Euro 2020: Pacemaker could save playmaker Christian Eriksen's career

Implantable device could save Eriksen's career, as doctor reveals his first words after being revived

Christian Eriksen's football career could be saved by an implantable cardioverter defibrillator (ICD), a small battery-powered device to regulate his heartbeat following a cardiac arrest.

The Danish midfielder collapsed and received cardiopulmonary resuscitation during their Euro 2020 Group B clash with Finland in Copenhagen last Saturday. Yesterday, the Danish football association announced that he would be fitted with an ICD.

Gunnar Gislason, head of research at the Danish Heart Foundation and a professor of cardiology, told Reuters that a return to elite sport after the insertion of an ICD is possible.

"It really depends on the condition you are treating, what kind of heart disease you are suffering from, that's very individual, (but) there are examples of top athletes that have come back to the field and restart normal activity," he said, adding that it can also act like a conventional defibrillator.

It was the defibrillator that helped to revive Eriksen last Saturday, and the doctor who oversaw the emergency treatment revealed the first words Eriksen said after regaining consciousness.



An electric shock was administered to the 29-year-old after a few minutes of heart massage, German doctor Jens Kleinefeld told the Funke media group in an interview published yesterday.

"About 30 seconds later, the player opened his eyes and I could talk to him directly," Dr Kleinefeld said.

"That was a very moving moment, because in such medical emergencies in everyday life, the chances of success are much lower."

Dr Kleinefeld said he looked at the Inter Milan playmaker and asked him: "Well, are you back with us?"

Eriksen answered, "Yes, I am back with you" and "Damn, I'm only 29 years old," the doctor said.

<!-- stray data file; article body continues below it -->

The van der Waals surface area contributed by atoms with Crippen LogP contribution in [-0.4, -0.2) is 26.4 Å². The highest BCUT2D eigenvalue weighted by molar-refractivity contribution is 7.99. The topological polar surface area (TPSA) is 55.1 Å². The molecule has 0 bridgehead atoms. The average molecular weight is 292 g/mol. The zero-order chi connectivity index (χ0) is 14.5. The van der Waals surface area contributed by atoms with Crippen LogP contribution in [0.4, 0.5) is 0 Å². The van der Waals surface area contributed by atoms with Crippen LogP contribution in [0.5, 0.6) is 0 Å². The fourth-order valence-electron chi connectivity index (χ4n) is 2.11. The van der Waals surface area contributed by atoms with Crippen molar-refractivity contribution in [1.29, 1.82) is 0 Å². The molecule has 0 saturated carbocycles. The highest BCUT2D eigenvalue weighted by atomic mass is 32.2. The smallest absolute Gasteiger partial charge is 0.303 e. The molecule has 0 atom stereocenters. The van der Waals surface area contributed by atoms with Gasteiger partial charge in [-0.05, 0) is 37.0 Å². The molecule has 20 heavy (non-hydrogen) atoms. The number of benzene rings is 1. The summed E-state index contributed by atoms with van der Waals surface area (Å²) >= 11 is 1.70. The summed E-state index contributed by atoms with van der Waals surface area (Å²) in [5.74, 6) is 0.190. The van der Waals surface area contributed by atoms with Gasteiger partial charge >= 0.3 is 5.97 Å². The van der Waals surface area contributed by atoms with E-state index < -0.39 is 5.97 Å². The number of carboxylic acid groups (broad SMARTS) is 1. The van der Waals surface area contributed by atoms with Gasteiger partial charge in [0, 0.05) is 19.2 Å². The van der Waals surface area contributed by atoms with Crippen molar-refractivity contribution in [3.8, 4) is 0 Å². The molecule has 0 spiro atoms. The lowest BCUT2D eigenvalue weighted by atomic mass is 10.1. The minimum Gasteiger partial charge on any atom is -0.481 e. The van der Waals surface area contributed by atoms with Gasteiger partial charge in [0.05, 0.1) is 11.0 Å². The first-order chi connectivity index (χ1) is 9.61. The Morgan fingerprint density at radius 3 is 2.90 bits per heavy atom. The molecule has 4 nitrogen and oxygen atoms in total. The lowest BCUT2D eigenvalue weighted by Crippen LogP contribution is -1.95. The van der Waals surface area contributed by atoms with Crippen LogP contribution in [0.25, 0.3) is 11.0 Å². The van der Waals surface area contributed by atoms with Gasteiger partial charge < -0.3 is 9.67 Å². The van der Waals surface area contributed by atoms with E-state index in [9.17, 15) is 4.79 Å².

"That's when I knew the brain wasn't damaged and he had fully returned," he said.

Eriksen responded successfully to commands and was fully conscious in the stadium, Dr Kleinefeld said, but it took time to equip him with all the monitors required for safe transport to hospital.

Electric shock treatment usually has a high success rate in healthy professional athletes compared to normal patients with pre-existing conditions, he added.

"I was 99 per cent sure in the stadium that he would arrive at the hospital and remain stable."

Daley Blind, Eriksen's former teammate at Ajax Amsterdam, also had an ICD fitted after collapsing in a friendly against Hertha Berlin in 2020.

Blind, 31, was then cleared to return to football and was part of the Netherlands side that beat Ukraine 3-2 less than 24 hours after Eriksen's collapse.

Gislason explained that the ICD, which monitors heart rhythm, can perform two intervention roles.

"It can try to override the fast heart rhythm and, in that way, take control of the rhythm of the heart and then slowly go down and restore the normal heart rhythm," he said.

"If it doesn't succeed with that, it will give a shock, like a normal defibrillator, and it will try to regenerate a normal heart rhythm in that way, so it's a life-saving device for those who have a serious cardiac arrhythmia or cardiac arrest."

The operation to insert an ICD takes one to two hours and is done under local anaesthetic, Gislason said, with patients usually kept in an extra day to calibrate the unit and ensure there are no issues with its operation.

Danish fans told Reuters they hope to see Eriksen back on the field.

One of them, Jeppe Andersen, said: "Of course, he should play again - if he's fit, he should play again, but it's up to him to decide." - AFP, REUTERS